GEN-MEDIEVAL-L ArchivesArchiver > GEN-MEDIEVAL > 2003-02 > 1045420333
From: "Pierre Aronax" <>
Subject: Re: Byzantine succession
Date: Sun, 16 Feb 2003 19:32:13 +0100
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"Igor Sklar" <> a crit dans le message de news:
> "Pierre Aronax" <> wrote in message
> > Now the eagle is gold on red and so is indeed the Byzantine eagle, but
> > imperial eagle was dark on gold, and so was also, and perhaps most,
> > by the German imperial eagle.
> The double-headed eagle came to Russia on the shoulder of Zoe
Perhaps, but it seems the Russians chose a version of this eagle closer of
the one used by German Emperor (dark on gold) rather than the one used by
the Byzantine emperors (gold on red), and that was my point.
> I always thought that East Roman (as well as Holy Roman)
> Emperors regarded themselves as rightful heirs to imperial Rome and so
> used the emblem of Roman legions. But who was the first? If I'm not
> greatly mistaken, the eagle was employed as symbol of military power
> by Constantine the Great, or even by predecessors of Augustus.
Again, perhaps, but the double-headed eagle is not attested as an imperial
symbol in Byzantium before the 13th century at the best, and not in the West
before the 15th century with Emperor Sigismund (even if someone pointed here
to my attention an example of the 13th century, but in a miniature made in
England and not in a territory subject to the Western Emperor himself).
> > > Emperor Paul, aka Grand Master of the Order of St. John, brought up
> > > his son Konstantin as the heir of Byzantium. He was dreaming that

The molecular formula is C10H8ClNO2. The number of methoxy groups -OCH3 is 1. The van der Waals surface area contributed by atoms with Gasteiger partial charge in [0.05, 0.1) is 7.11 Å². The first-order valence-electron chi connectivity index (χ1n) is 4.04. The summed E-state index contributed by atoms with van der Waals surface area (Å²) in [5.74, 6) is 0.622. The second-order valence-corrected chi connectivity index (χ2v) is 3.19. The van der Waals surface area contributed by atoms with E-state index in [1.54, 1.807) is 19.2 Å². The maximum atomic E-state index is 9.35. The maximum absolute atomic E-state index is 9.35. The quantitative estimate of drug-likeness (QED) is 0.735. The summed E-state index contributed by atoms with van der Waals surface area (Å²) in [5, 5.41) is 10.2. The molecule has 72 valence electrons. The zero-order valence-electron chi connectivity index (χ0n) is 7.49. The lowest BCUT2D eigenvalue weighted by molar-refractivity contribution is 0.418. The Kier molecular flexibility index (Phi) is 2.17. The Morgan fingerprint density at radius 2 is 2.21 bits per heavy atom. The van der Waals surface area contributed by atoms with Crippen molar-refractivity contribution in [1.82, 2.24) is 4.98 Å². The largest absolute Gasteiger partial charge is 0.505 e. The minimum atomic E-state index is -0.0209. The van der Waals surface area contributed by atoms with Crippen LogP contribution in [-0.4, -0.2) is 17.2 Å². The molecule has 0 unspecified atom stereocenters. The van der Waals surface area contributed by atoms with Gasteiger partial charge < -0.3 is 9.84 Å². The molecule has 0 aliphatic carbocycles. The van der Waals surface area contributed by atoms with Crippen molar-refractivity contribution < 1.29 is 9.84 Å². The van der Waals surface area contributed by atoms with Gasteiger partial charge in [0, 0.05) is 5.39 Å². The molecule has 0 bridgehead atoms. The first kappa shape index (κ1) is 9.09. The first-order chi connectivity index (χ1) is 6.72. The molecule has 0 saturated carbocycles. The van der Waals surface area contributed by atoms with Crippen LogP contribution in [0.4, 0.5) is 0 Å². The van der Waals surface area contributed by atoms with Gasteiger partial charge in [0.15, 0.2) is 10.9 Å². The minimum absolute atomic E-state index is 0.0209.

> > > someday Suvorov would throw open the gates of Istanbul, and Konstantin
> > > would be crowned new Emperor at the Hagia Sofia. It was the Eastern
> > > War that cut short these imperial dreams.
> > Nevertheless, Paul had no genealogical claim to be heir of Byzantium.
> Michael VIII also had no genealogical claim to be heir of Komnenoi.
What? Sorry, but he had a very strong one, stronger than his predecessor
had, and Michael didn't refrained to claim it! See:
Alexios III [Anglos] Komnnos, Emperor
Eirn [Anglina] Komnn, heiress of the Empire = Alexios Komnnos
Thodra Komnn [Palaiologina] = Andronikos Palaiologos, megas domestikos
Michael VIII Doukas Anglos Komnnos Palaiologos, Emperor
Has he not died in 1203 (and the events of 1204 haven't happen of course),
Alexios Palaiologos would have been Alexios III successor. On the contrary,
the Laskarids were only descendants of a younger daughter of Alexios III.
> seems like they didn't pay much attention to such things in Byzantium.
> The historical continuity was considered much more important.
No, they did. The reverse is commonly believed, but it is a
misinterpretation based on the political mentality of earlier periods of
Byzantine history. Heredity was not the only factor to access to the power
in late Byzantium, but it was a very important and in fact an indispensable
factor. The facts are clear: all emperors from 1261 to 1453 belonged to a
same family except one (who did not try to depose the legitimate dynasty and
who anyway was himself closely related to this dynasty in female line): not
many European kingdoms can show such a dynastical continuity during the same
period (for example, certainly not England, and for what I know nobody says
for that that the English crown was not hereditary). And all emperors since
the 12th century (except perhaps Alexios V who usurped the throne briefly
and in apocalyptical circumstances) were descendants of Alexios I: it was
necessary to have Komnnos blood to hope to access to the crown. All the
anthroponomical practices of the Byzantine aristocracy proves that
genealogical prestige was of a vital political importance.
Anyway, it was of genealogical claims that we were speaking, not of
political claims in general.